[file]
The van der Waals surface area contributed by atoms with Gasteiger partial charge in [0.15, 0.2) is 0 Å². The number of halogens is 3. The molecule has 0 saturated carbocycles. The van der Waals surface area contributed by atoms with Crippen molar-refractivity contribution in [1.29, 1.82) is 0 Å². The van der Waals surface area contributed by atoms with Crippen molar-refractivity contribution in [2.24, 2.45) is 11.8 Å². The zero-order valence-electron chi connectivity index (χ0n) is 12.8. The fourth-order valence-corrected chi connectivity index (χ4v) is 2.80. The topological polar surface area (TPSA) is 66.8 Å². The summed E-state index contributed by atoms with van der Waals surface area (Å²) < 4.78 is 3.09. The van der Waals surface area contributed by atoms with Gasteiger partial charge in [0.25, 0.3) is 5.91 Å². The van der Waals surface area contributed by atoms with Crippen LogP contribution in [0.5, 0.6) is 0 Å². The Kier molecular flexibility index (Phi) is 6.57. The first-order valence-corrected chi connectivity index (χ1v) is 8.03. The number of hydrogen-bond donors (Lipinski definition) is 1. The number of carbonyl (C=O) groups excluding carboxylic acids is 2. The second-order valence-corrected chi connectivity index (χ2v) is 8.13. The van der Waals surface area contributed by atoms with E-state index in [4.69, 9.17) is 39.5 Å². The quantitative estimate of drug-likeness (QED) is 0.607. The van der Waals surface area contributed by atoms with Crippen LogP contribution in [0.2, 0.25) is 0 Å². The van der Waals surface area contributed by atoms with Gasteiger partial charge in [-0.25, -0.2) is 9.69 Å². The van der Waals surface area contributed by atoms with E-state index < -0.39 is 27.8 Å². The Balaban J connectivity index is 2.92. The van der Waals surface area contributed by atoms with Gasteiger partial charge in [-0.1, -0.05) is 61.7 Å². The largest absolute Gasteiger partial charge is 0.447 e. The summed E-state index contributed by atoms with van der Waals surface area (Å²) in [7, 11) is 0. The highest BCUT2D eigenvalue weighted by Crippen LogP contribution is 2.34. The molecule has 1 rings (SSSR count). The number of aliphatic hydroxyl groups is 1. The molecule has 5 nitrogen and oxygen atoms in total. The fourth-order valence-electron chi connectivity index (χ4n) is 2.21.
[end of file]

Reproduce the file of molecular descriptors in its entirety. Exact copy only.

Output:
The van der Waals surface area contributed by atoms with Gasteiger partial charge in [0.15, 0.2) is 0 Å². The number of halogens is 3. The molecule has 0 saturated carbocycles. The van der Waals surface area contributed by atoms with Crippen molar-refractivity contribution in [1.29, 1.82) is 0 Å². The van der Waals surface area contributed by atoms with Crippen molar-refractivity contribution in [2.24, 2.45) is 11.8 Å². The zero-order valence-electron chi connectivity index (χ0n) is 12.8. The fourth-order valence-corrected chi connectivity index (χ4v) is 2.80. The topological polar surface area (TPSA) is 66.8 Å². The summed E-state index contributed by atoms with van der Waals surface area (Å²) < 4.78 is 3.09. The van der Waals surface area contributed by atoms with Gasteiger partial charge in [0.25, 0.3) is 5.91 Å². The van der Waals surface area contributed by atoms with Crippen LogP contribution in [0.5, 0.6) is 0 Å². The Kier molecular flexibility index (Phi) is 6.57. The first-order valence-corrected chi connectivity index (χ1v) is 8.03. The number of hydrogen-bond donors (Lipinski definition) is 1. The number of carbonyl (C=O) groups excluding carboxylic acids is 2. The second-order valence-corrected chi connectivity index (χ2v) is 8.13. The van der Waals surface area contributed by atoms with E-state index in [4.69, 9.17) is 39.5 Å². The quantitative estimate of drug-likeness (QED) is 0.607. The van der Waals surface area contributed by atoms with Crippen LogP contribution in [0.2, 0.25) is 0 Å². The van der Waals surface area contributed by atoms with Gasteiger partial charge in [-0.25, -0.2) is 9.69 Å². The van der Waals surface area contributed by atoms with E-state index < -0.39 is 27.8 Å². The Balaban J connectivity index is 2.92. The van der Waals surface area contributed by atoms with Gasteiger partial charge in [-0.1, -0.05) is 61.7 Å². The largest absolute Gasteiger partial charge is 0.447 e. The summed E-state index contributed by atoms with van der Waals surface area (Å²) in [7, 11) is 0. The highest BCUT2D eigenvalue weighted by Crippen LogP contribution is 2.34. The molecule has 1 rings (SSSR count). The number of aliphatic hydroxyl groups is 1. The molecule has 5 nitrogen and oxygen atoms in total. The fourth-order valence-electron chi connectivity index (χ4n) is 2.21.